Ma O’Hara (Mary Gordon) is the proud mother of three sons, equally proud of them all though one is less accomplished than the others. Mike (Frank McHugh) is a fireman, Pat (Pat O’Brien) is a policeman… and Danny (James Cagney) has big dreams of being a fight promoter, but hasn’t seen much success.

(Image via Wikimedia Commons)
(Image via Wikimedia Commons)
Pat hopes to marry Lucille Jackson (Olivia de Havilland), the daughter of his police captain. He worries that when he leaves home after the wedding, his brothers and Ma will struggle to make ends meet, so he wants Danny to give up his boxing dreams and join the police force.

Danny, however, thinks he may finally make his dreams come true with the help of Carbarn Hammerschlog (Allen Jenkins). Things become even more complicated between the brothers when Danny and Carbarn meet Lucille by accident, and Danny quickly takes a liking to her.

Lloyd Bacon directs 1935’s The Irish in Us. The film was written for the screen by Earl Baldwin from a story by Frank Orsatti.

To today’s audience, the O’Hara family will seem very old-fashioned with, three grown men living with their mother until they marry. The relationship between mother and sons, however, is wonderful to watch, adding a sweet touch of sentimentality to the film. Mary Gordon’s performance in the motherly role is great, portraying Ma as a very loving but take-no-nonsense woman.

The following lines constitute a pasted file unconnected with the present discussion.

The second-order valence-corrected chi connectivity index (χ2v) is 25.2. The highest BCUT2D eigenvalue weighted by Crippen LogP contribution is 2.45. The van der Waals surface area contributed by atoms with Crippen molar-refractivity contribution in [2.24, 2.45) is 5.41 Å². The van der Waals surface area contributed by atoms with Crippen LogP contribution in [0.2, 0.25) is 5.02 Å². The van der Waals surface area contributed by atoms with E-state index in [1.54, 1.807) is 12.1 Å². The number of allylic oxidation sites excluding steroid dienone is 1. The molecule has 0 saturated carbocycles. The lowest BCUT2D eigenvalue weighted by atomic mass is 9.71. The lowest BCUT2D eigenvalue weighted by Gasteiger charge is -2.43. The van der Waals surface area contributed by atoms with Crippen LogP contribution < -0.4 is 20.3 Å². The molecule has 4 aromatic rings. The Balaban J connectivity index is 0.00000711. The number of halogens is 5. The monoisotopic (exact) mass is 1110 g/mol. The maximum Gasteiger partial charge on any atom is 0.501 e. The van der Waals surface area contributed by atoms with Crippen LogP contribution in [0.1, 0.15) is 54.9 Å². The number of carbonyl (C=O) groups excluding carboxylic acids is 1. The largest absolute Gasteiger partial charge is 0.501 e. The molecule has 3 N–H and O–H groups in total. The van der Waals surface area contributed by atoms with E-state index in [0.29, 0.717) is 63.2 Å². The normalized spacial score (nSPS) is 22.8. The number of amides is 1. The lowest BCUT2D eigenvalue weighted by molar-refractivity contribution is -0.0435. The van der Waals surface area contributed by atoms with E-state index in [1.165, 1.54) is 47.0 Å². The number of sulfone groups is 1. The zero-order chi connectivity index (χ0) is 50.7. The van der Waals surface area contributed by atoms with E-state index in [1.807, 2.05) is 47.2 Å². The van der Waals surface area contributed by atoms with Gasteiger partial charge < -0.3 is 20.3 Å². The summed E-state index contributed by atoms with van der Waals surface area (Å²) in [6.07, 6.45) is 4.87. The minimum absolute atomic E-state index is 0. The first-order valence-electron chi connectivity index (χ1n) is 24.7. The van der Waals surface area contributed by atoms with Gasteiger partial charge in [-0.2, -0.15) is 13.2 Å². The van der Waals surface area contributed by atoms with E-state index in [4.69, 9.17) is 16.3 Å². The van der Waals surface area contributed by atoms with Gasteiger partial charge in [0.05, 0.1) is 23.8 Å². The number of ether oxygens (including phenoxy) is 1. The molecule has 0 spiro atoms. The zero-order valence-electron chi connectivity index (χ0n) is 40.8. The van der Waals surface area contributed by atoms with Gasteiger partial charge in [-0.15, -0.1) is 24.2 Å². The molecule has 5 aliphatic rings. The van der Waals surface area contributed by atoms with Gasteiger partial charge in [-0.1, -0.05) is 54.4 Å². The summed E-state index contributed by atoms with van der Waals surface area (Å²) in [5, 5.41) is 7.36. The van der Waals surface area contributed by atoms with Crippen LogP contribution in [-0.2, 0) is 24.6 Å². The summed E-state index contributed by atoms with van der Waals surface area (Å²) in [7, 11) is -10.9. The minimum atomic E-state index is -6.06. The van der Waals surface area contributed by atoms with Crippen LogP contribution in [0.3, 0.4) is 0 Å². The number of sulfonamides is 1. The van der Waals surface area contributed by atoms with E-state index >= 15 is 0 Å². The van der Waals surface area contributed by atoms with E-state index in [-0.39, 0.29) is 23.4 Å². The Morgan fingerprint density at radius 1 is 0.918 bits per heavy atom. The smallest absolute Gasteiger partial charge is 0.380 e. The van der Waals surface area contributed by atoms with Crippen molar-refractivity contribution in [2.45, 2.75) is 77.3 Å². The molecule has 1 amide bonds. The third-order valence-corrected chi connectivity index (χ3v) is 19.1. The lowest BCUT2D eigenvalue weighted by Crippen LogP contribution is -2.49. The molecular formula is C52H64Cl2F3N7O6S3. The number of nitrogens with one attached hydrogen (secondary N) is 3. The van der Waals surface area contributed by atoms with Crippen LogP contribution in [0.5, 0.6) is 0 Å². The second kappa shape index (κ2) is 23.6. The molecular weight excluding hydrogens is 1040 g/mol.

Adding to the family dynamic, Cagney’s drifty dreamer of a character is a distinct contrast to his much more responsible on-screen brothers, leading to the film’s light conflicts. There isn’t a whole lot to the plot of this film, nor is there much tension, but the cast pulls off the character dynamics with ease, making a nice ensemble that is fun to watch.

Add in some comedy from TMP favorite Allen Jenkins and you’ve got a winning bunch of players. I especially enjoyed the Cagney/Jenkins friendship and the Cagney/de Havilland romantic chemistry.

(Image via The Movie Database)
(Image via The Movie Database)
James Cagney was an established star by 1935, but the same could not yet be said for the great Olivia de Havilland, who appears in one of her earliest roles here. She looks so young, and that’s because she was! Olivia was not yet 20 years of age when The Irish in Us was released. The same year, both Cagney and de Havilland appeared in the Max Reinhardt/William Dieterle adaptation of A Midsummer Night’s Dream. Six years later, Olivia’s career having taken off, the two would share the screen again in The Strawberry Blonde.

Livvie was too often pigon-holed into simple “girlfriend”/girl-next-door roles, and she was obviously capable of more complex characters. However, she’s incredibly charming here, and since the role appears so early in her filmography, I think it’s a good one for her.

Blending romance, family drama, and boxing, The Irish in Us is 100% enjoyable. The plot and conflicts may be quite thin and light, but there’s still enough going on to keep the viewer interested, and most of all the film is worth viewing for its delightful cast.